Borax - Sodium Borate (Na2B4O7) and is a very effective antibacterial, fungicidal, cleaning and bleaching agent. It won't bleach your clothes at the dose you use here but it is very good at at removing stains. It is the least safe ingredient in this recipe and care should be taken when handling and storing it. It is a bit trickier to find than the other ingredients, you can get it from chemists, but it can be expensive. Get it from trademe or the sites I will talk about next.

We have found two websites that are great for buying ingredients: and They both sell similar products but some things are cheaper on one site than the other. We found essential oils were cheaper from soapcraft but borax was cheaper from lotusoils. (Wendyl Nissen recommends lotusoils by the way).

We have been using this for a couple of months and it works great. We were a little sceptical about using it with modern cloth nappies at the start, but if anything, it works better than the shop bought stuff!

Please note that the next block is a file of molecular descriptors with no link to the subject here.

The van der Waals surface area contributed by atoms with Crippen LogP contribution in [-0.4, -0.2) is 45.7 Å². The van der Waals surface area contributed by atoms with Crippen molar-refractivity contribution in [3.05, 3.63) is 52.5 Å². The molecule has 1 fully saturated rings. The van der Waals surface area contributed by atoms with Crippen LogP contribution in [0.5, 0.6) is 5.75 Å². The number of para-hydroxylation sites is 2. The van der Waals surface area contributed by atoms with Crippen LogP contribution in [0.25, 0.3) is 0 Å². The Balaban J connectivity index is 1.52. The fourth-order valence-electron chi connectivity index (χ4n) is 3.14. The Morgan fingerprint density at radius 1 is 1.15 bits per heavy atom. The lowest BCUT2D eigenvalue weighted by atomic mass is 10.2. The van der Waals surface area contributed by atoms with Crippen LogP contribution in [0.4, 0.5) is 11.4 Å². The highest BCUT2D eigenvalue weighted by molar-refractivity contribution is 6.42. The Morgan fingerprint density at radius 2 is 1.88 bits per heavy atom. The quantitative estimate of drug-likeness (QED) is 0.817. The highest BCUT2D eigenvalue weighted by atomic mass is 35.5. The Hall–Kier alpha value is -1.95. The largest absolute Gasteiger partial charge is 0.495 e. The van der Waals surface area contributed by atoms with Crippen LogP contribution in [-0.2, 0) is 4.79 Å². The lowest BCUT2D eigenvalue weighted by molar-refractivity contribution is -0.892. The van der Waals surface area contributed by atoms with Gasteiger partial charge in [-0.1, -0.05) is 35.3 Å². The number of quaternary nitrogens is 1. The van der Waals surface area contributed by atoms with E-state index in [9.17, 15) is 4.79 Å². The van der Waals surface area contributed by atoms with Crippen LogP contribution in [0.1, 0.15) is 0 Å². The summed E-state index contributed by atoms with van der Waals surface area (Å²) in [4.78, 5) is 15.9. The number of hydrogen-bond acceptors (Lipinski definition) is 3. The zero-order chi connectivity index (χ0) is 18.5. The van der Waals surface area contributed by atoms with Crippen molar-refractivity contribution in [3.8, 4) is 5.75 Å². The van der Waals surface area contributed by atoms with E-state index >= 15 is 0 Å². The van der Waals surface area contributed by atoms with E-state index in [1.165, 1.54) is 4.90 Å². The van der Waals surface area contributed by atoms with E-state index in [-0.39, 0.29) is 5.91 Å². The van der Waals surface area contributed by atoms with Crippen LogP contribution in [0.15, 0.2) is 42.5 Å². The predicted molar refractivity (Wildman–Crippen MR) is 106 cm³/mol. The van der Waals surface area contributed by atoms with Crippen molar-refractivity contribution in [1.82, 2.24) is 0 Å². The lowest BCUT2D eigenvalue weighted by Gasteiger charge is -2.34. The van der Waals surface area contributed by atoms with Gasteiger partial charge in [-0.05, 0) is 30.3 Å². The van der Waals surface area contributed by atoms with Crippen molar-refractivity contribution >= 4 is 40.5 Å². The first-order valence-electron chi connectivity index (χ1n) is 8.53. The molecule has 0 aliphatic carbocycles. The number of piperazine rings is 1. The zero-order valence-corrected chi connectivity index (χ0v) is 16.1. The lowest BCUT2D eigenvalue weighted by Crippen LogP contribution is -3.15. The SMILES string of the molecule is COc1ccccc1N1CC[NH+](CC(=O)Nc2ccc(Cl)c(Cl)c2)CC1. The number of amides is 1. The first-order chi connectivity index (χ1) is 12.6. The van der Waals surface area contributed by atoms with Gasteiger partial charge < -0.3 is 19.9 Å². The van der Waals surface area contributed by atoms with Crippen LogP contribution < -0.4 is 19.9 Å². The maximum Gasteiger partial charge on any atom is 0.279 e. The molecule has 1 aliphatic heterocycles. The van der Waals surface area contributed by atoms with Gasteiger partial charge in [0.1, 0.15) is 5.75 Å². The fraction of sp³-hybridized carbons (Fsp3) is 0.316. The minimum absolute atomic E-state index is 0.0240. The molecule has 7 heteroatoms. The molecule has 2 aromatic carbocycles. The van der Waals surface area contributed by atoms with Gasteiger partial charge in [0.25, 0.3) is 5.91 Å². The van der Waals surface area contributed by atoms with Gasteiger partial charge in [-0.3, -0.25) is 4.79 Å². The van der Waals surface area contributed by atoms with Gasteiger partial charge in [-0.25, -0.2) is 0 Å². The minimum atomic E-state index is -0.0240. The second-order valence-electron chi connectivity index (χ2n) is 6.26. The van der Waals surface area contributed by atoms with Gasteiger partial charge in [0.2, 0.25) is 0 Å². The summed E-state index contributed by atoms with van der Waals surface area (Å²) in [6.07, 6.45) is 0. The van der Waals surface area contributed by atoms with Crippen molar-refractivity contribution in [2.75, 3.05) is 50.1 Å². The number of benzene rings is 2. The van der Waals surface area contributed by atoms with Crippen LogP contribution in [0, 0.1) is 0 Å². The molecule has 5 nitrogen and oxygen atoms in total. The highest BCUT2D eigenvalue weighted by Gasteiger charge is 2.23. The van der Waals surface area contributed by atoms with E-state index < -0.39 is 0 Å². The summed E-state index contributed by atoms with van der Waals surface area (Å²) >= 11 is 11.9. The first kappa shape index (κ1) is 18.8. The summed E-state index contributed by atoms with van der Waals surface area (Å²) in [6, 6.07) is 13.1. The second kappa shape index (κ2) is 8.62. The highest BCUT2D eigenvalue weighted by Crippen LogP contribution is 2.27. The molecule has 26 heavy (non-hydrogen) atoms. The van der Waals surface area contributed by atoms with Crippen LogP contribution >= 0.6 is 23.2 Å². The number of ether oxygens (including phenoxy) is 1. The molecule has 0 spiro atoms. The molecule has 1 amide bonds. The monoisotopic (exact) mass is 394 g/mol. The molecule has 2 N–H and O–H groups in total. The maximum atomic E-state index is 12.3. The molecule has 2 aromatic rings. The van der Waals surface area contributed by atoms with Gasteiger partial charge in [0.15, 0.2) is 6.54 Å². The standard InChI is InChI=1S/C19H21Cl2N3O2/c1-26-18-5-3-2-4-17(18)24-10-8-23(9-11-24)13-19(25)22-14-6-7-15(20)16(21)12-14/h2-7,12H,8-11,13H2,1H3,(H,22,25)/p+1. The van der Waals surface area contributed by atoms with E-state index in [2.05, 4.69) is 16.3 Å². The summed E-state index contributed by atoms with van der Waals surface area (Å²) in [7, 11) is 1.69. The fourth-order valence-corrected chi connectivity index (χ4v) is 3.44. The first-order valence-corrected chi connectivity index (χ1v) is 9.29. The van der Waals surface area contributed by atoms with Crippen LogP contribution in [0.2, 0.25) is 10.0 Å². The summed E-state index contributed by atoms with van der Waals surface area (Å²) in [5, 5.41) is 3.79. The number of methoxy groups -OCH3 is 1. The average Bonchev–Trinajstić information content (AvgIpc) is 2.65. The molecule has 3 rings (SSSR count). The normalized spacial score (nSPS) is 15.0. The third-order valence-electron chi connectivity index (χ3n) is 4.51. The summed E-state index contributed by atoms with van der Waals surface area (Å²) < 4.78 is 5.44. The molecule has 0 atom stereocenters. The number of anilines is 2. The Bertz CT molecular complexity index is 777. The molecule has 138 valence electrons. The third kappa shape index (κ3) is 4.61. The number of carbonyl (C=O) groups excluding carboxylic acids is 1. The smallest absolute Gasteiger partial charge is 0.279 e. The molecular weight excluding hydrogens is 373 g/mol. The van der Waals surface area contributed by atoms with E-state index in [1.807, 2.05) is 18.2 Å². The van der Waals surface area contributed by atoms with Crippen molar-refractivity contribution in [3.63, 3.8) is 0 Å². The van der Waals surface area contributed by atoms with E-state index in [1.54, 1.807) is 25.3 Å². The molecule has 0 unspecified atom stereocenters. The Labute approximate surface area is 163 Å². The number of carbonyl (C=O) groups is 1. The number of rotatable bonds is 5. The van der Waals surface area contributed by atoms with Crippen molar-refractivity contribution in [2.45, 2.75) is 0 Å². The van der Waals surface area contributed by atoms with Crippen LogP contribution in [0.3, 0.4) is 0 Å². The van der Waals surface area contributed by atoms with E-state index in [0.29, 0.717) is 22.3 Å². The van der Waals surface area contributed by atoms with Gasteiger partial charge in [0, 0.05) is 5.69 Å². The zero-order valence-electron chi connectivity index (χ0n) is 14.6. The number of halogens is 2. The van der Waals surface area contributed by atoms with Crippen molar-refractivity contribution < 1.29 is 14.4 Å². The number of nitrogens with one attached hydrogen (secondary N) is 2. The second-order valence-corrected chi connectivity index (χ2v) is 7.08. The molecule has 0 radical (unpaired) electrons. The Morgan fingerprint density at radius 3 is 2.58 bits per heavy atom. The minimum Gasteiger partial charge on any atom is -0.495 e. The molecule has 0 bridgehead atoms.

So give it a try, let us know what you think. Check out Wendyl Nissen's website too there's some great stuff on there. If you find a good source for ingredients let us know too.



  1. This is a great post!! I've been researching this myself lately (But I'm based in Sydney)
    Here's a couple of little things to add to your awesome list:

    TOILET CLEANER: White vinegar instead of using toilet duck.

    OVEN CLEANER: Bicarb soda and salt.

    CLOTHES & NAPPIES: My friends here are using and highly recommend "Soap Nuts" which naturally grow on trees! In OZ, you can get these off Ebay, but I'm not sure where they are shipped from (ie: maybe not local?). I googled and found a NZ site: with more info if you're interested.

    Furthermore, another HUGE is replacing your commercial shampoo and conditioner! There's a lot of people who believe in going "No-Poo" (short for No Shampoo). Some people go completely without and swear that their hair and scalp are MUCH more healthy, but others make their own using various recipes (search online). A simple one is bicarb soda, apple cider vinegar & coconut oil. Personally, I haven't been brave enough (yet) to go "no poo" but, I stopped using the expensive crap and have been using an organic all-natural shampoo that uses ecologically sound packaging (made from plant oils). My hair feels MUCH less oily and less frizzy than it has for years!!